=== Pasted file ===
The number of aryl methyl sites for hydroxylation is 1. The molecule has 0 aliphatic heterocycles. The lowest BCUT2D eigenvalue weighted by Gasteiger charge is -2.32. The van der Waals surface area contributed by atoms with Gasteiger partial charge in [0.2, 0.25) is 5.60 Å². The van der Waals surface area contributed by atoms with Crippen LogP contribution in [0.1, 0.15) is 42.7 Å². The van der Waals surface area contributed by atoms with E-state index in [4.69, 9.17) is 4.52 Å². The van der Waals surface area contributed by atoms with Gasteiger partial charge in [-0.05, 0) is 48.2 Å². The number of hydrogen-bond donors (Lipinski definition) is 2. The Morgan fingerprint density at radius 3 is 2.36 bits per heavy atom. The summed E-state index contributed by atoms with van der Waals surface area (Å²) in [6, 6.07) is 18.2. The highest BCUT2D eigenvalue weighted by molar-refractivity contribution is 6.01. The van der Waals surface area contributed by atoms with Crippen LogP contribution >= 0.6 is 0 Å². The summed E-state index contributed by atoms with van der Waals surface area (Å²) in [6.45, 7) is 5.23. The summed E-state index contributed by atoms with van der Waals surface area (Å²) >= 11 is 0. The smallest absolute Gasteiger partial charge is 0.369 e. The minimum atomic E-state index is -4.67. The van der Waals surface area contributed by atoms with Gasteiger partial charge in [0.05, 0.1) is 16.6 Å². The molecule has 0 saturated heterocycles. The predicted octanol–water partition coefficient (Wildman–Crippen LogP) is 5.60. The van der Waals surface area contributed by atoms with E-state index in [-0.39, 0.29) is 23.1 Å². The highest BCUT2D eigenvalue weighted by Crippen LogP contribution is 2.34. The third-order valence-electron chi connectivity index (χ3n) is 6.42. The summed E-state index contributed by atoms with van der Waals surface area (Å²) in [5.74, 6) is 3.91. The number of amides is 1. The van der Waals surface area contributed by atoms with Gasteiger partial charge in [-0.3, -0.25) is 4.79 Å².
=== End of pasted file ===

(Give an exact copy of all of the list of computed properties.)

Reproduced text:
The number of aryl methyl sites for hydroxylation is 1. The molecule has 0 aliphatic heterocycles. The lowest BCUT2D eigenvalue weighted by Gasteiger charge is -2.32. The van der Waals surface area contributed by atoms with Gasteiger partial charge in [0.2, 0.25) is 5.60 Å². The van der Waals surface area contributed by atoms with Crippen LogP contribution in [0.1, 0.15) is 42.7 Å². The van der Waals surface area contributed by atoms with E-state index in [4.69, 9.17) is 4.52 Å². The van der Waals surface area contributed by atoms with Gasteiger partial charge in [-0.05, 0) is 48.2 Å². The number of hydrogen-bond donors (Lipinski definition) is 2. The Morgan fingerprint density at radius 3 is 2.36 bits per heavy atom. The summed E-state index contributed by atoms with van der Waals surface area (Å²) in [6, 6.07) is 18.2. The highest BCUT2D eigenvalue weighted by molar-refractivity contribution is 6.01. The van der Waals surface area contributed by atoms with Crippen LogP contribution >= 0.6 is 0 Å². The summed E-state index contributed by atoms with van der Waals surface area (Å²) in [6.45, 7) is 5.23. The summed E-state index contributed by atoms with van der Waals surface area (Å²) >= 11 is 0. The smallest absolute Gasteiger partial charge is 0.369 e. The minimum atomic E-state index is -4.67. The van der Waals surface area contributed by atoms with Gasteiger partial charge in [0.05, 0.1) is 16.6 Å². The molecule has 0 saturated heterocycles. The predicted octanol–water partition coefficient (Wildman–Crippen LogP) is 5.60. The van der Waals surface area contributed by atoms with E-state index in [-0.39, 0.29) is 23.1 Å². The highest BCUT2D eigenvalue weighted by Crippen LogP contribution is 2.34. The third-order valence-electron chi connectivity index (χ3n) is 6.42. The summed E-state index contributed by atoms with van der Waals surface area (Å²) in [5.74, 6) is 3.91. The number of amides is 1. The van der Waals surface area contributed by atoms with Gasteiger partial charge in [-0.3, -0.25) is 4.79 Å².